Blog: Center for the Science of Animal Care and Welfare

Texas Blind Salamander at Brookfield Zoo

Texas Blind Salamander

On your next visit to Brookfield Zoo take a peek at one of the most unique-looking and smallest animals at the zoo—the Texas blind salamander. They can be seen in an aquarium in the Living Coast exhibit at the Rocky Shores habitat.

Eight salamanders arrived a few months ago from Audubon Zoo in Louisiana, making Brookfield Zoo one of only three accredited North American institutions to have this species. Found only in the water-filled caves of the Edwards Aquifer in San Marcos Texas, these salamanders are neotenic, meaning they never fully metamorphose, remaning in a juvenile-like aquatic stage even as adults.

Texas Blind Salamander

The species is listed as vulnerable on the International Union for Conservation of Nature’s Red List, and it is classified as endangered by the United States Fish and Wildlife Service. The biggest threat to the species is water pollution and overuse of water. A program that focuses on habitat restoration and modifications to prevent low water flows was initiated in 2013 to minimize stress on animals that live in the ecosystem, including the Texas blind salamander.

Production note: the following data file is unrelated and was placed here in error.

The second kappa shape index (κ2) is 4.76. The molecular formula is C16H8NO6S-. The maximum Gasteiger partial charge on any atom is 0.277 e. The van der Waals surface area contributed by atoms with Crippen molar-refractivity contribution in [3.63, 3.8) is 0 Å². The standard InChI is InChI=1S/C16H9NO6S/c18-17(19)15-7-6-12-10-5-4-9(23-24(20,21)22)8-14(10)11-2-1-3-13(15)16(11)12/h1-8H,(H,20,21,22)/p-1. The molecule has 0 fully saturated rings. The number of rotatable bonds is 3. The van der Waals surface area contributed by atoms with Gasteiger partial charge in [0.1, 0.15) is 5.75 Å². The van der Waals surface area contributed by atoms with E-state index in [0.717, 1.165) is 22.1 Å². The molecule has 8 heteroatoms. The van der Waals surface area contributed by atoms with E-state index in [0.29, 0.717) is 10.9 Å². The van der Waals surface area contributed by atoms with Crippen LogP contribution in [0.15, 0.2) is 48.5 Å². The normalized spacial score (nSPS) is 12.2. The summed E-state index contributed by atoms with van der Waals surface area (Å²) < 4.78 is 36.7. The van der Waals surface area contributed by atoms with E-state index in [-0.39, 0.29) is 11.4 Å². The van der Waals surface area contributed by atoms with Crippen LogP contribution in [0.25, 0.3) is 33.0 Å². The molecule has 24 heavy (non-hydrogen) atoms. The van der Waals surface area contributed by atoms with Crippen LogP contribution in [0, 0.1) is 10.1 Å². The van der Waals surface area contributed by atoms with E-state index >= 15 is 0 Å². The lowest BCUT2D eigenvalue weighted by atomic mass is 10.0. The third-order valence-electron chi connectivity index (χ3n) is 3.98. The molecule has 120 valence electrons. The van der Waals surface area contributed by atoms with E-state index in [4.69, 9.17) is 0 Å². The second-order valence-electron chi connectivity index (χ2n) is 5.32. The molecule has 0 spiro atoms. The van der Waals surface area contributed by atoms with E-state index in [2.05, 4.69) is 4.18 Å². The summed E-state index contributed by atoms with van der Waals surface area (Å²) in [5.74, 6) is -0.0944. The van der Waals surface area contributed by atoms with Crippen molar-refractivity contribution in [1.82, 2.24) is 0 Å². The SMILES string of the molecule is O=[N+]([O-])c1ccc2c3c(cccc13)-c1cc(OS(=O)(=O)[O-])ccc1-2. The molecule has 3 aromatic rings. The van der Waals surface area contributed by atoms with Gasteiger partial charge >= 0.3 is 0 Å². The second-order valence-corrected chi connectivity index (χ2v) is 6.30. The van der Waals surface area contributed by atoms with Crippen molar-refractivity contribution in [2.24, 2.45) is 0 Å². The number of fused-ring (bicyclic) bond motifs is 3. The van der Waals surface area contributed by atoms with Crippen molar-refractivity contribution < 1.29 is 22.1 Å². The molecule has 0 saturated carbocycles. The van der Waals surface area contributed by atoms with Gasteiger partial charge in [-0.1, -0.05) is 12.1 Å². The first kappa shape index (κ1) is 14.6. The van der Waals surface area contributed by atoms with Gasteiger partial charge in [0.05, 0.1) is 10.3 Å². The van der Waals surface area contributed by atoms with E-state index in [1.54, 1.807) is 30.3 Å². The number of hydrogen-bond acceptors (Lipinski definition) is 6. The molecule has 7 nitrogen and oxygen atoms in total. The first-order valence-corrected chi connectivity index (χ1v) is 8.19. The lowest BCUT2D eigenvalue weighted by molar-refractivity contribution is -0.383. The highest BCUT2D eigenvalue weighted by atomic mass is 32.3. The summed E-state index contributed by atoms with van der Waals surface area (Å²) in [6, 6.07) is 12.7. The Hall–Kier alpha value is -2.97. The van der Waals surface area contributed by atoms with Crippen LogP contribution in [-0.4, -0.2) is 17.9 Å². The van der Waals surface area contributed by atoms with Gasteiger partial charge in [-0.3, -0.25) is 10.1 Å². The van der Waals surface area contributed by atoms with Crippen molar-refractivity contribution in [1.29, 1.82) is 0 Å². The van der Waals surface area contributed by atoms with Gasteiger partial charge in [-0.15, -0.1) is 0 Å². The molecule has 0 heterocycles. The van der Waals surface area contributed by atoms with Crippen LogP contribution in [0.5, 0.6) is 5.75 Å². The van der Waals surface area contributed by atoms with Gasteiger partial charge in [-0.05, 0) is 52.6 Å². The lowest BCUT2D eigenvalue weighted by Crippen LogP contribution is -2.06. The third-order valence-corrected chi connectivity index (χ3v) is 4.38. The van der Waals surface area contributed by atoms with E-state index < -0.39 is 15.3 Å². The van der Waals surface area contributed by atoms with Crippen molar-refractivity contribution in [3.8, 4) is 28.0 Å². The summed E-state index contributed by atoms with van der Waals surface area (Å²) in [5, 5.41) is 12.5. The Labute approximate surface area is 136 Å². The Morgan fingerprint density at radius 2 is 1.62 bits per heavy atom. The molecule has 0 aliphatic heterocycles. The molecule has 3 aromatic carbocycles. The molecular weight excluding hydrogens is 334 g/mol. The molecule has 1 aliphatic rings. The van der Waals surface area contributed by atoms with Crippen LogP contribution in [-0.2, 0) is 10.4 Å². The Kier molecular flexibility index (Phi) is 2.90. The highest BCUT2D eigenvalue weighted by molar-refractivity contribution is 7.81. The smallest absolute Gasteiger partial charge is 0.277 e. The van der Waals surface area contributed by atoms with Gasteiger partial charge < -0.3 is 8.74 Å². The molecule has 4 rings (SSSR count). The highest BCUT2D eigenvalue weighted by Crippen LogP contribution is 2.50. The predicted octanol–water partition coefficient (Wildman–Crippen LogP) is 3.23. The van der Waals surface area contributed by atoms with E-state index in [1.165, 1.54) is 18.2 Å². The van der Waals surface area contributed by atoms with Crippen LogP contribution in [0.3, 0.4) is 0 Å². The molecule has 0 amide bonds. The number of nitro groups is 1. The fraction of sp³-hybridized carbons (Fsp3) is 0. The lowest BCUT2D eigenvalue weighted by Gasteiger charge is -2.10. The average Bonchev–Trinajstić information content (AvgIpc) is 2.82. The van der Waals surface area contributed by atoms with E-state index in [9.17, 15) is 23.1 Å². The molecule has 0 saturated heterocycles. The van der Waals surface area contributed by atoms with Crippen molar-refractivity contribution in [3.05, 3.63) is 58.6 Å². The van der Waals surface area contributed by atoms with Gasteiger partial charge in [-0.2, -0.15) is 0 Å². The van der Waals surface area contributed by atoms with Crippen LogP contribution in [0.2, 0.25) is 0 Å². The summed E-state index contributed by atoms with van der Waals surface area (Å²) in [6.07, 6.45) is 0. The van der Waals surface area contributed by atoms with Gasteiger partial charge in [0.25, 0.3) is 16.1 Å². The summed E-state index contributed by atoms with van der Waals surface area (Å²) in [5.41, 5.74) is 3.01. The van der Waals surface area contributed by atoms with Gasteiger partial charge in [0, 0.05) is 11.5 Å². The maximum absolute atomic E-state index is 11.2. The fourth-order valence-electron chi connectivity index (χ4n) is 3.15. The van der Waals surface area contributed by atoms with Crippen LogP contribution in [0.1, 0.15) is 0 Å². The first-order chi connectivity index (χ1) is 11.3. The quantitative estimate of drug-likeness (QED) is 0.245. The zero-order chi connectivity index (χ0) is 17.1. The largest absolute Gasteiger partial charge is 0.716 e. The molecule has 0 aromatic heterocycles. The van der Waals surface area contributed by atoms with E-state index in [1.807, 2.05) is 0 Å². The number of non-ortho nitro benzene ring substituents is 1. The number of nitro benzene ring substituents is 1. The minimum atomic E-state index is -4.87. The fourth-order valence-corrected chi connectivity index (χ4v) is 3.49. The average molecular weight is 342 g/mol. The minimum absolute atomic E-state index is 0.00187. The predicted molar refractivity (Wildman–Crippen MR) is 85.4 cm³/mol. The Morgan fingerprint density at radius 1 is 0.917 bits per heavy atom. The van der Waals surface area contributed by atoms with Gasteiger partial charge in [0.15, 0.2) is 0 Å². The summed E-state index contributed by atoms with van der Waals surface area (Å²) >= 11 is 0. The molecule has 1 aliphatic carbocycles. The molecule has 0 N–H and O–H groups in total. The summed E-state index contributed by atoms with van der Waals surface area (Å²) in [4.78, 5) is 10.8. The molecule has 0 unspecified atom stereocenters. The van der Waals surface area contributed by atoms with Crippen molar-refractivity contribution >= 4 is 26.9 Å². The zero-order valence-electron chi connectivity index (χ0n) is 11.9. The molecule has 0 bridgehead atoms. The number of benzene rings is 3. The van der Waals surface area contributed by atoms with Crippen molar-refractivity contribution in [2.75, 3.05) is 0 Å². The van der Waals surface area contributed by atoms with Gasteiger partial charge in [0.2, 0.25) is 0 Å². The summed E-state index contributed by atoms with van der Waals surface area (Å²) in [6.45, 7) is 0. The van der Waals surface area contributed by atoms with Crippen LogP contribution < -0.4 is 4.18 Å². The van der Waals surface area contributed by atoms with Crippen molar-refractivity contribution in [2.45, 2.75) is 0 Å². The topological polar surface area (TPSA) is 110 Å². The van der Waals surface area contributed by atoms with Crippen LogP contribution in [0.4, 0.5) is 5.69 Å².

Two tiny black spots found under the skin are its eyes, making the species totally blind, which is why the salamander is so adapted for life in a predominantly aquatic and underground environment. It is a top predator and is able to find its next meal by sensing movement in its prey when there is subtle changes in water’s pressure. The diet consists mainly of snail, shrimp, and other invertebrates. The species is a translucent white color with bright red gills that protrude from the throat area. They have a finned tail that makes up a large portion of their body length, which is between 3½ to 5½ inches.

Posted: 9/6/2018 3:34:41 PM by Steve Pine


Center for the Science of Animal Care and Welfare

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